The latest Facebook enhancement messages is being touted as an e-mail killer in some circles. To give Facebook credit, it isn’t just e-mail. (Watch this video for an overview of messages.) It looks to be a clever way to tie together several of our disparate methods of communicating. But there are a few interesting questions that messages bring up.
Is Facebook messages the end of e-mail marketing? Messages has a very powerful filter that is inherent to Facebook. It can allow contact based on a combination of privacy settings, context, and Facebook friends/connections. So, even if someone opted-in to your e-mail newsletter in the past, if and when they migrate to Facebook messages you may lose that connection. They may never see your e-mail, or the way the e-mail is presented will be different at least and you will no longer be able to rely on “Subject” to result in an opening of the e-mail. The opening of the message will be dependent on the recipient being interested in your message in the context of your Facebook connection – your Facebook profile.
The delivery of messages might present some interesting challenges for marketers that use e-mail, but a bigger picture, societal question is: Will messages make people even less exposed to diverse ideas? Collectively we became more closed to new ideas as we became less reliant on a small number of news and information sources. Twenty years ago we had few TV channel sources, limited newspapers and magazines, and AM/FM radio. We all were fairly likely to flip through the limited sources of information that we had and in so doing be exposed to different viewpoints. After all there was only one conservative information source, one liberal information source, and a couple of blended sources. If you listened to more than one source you were bound to be exposed to differing viewpoints.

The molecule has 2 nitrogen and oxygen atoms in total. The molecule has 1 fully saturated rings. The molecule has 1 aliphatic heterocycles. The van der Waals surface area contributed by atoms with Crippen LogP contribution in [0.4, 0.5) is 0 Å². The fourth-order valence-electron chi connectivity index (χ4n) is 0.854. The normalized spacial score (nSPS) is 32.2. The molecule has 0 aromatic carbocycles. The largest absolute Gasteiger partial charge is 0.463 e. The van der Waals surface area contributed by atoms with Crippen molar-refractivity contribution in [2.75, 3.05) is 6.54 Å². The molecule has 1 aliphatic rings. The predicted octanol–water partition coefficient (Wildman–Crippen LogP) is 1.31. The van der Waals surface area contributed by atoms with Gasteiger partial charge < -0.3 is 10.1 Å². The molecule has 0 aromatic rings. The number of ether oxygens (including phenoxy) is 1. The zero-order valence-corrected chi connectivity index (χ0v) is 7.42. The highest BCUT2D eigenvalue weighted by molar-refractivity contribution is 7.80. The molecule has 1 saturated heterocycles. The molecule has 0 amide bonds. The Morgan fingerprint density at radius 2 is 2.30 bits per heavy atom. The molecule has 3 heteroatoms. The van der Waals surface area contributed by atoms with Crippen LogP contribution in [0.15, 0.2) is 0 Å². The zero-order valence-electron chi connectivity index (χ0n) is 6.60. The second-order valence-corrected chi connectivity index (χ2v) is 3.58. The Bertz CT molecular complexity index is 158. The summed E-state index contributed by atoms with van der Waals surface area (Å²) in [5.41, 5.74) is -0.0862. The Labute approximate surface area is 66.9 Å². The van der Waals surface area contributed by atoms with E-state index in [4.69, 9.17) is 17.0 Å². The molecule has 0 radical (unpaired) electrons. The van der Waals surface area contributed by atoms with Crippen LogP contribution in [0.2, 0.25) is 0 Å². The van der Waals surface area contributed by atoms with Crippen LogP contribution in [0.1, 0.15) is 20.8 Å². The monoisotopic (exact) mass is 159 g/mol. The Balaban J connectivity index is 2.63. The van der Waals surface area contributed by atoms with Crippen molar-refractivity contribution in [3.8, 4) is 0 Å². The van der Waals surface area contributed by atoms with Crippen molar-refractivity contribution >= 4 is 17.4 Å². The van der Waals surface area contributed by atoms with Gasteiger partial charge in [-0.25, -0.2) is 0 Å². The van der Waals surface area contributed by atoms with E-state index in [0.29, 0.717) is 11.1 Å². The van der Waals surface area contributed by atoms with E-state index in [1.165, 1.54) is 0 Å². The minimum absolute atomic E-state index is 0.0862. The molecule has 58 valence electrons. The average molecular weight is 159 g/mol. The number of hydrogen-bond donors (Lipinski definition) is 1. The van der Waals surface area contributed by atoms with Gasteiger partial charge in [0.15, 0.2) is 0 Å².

Now we have Sirius, Fox News, MSNBC, Bloomberg, USAToday, local papers, and endless web-based sources of information. Google conservative news and you will get over 25,000,000 results. We could surf, flip, or concentrate our radio time on endless choices of information narrowly focused on one viewpoint. Facebook messages might build that in by default in the filter it uses closing us off to differing viewpoints even more than we aready are. We could expand this concern beyond just Facebook. Rockmelt is the soon to launch web-browser that basically incorporates Facebook and other social media sites into the sidebars.
I don’t know where messages will take us yet. But it’s important to start considering the implications quickly. How do you see Facebook messages effecting your marketing efforts or opinions in the future?